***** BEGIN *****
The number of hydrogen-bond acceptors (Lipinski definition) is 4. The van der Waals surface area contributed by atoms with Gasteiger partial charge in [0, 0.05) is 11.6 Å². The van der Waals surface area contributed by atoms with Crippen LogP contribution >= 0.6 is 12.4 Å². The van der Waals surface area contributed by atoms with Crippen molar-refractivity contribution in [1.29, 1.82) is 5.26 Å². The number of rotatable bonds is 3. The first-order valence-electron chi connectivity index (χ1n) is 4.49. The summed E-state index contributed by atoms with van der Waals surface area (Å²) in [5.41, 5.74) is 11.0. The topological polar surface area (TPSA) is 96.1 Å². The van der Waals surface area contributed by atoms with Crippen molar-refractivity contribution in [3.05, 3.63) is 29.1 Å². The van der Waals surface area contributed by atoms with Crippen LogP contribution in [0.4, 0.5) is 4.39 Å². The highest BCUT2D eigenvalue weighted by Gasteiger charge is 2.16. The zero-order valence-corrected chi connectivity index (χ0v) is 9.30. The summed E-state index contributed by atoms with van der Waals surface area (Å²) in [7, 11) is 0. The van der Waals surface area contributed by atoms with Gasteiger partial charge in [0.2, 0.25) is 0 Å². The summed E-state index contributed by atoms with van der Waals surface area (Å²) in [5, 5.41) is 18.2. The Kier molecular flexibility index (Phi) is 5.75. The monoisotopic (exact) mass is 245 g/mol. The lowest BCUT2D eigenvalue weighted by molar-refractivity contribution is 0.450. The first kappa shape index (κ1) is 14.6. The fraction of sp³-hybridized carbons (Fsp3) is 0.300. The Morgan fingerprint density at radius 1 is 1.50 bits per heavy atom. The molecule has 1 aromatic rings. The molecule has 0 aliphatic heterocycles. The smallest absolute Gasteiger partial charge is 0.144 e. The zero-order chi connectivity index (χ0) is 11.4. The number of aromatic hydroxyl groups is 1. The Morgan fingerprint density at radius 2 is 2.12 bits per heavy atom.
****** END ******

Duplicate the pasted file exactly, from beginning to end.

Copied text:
The number of hydrogen-bond acceptors (Lipinski definition) is 4. The van der Waals surface area contributed by atoms with Gasteiger partial charge in [0, 0.05) is 11.6 Å². The van der Waals surface area contributed by atoms with Crippen LogP contribution >= 0.6 is 12.4 Å². The van der Waals surface area contributed by atoms with Crippen molar-refractivity contribution in [1.29, 1.82) is 5.26 Å². The number of rotatable bonds is 3. The first-order valence-electron chi connectivity index (χ1n) is 4.49. The summed E-state index contributed by atoms with van der Waals surface area (Å²) in [5.41, 5.74) is 11.0. The topological polar surface area (TPSA) is 96.1 Å². The van der Waals surface area contributed by atoms with Crippen molar-refractivity contribution in [3.05, 3.63) is 29.1 Å². The van der Waals surface area contributed by atoms with Crippen LogP contribution in [0.4, 0.5) is 4.39 Å². The highest BCUT2D eigenvalue weighted by Gasteiger charge is 2.16. The zero-order valence-corrected chi connectivity index (χ0v) is 9.30. The summed E-state index contributed by atoms with van der Waals surface area (Å²) in [7, 11) is 0. The van der Waals surface area contributed by atoms with Gasteiger partial charge in [0.2, 0.25) is 0 Å². The summed E-state index contributed by atoms with van der Waals surface area (Å²) in [5, 5.41) is 18.2. The Kier molecular flexibility index (Phi) is 5.75. The monoisotopic (exact) mass is 245 g/mol. The lowest BCUT2D eigenvalue weighted by molar-refractivity contribution is 0.450. The first kappa shape index (κ1) is 14.6. The fraction of sp³-hybridized carbons (Fsp3) is 0.300. The Morgan fingerprint density at radius 1 is 1.50 bits per heavy atom. The molecule has 1 aromatic rings. The molecule has 0 aliphatic heterocycles. The smallest absolute Gasteiger partial charge is 0.144 e. The zero-order chi connectivity index (χ0) is 11.4. The number of aromatic hydroxyl groups is 1. The Morgan fingerprint density at radius 2 is 2.12 bits per heavy atom.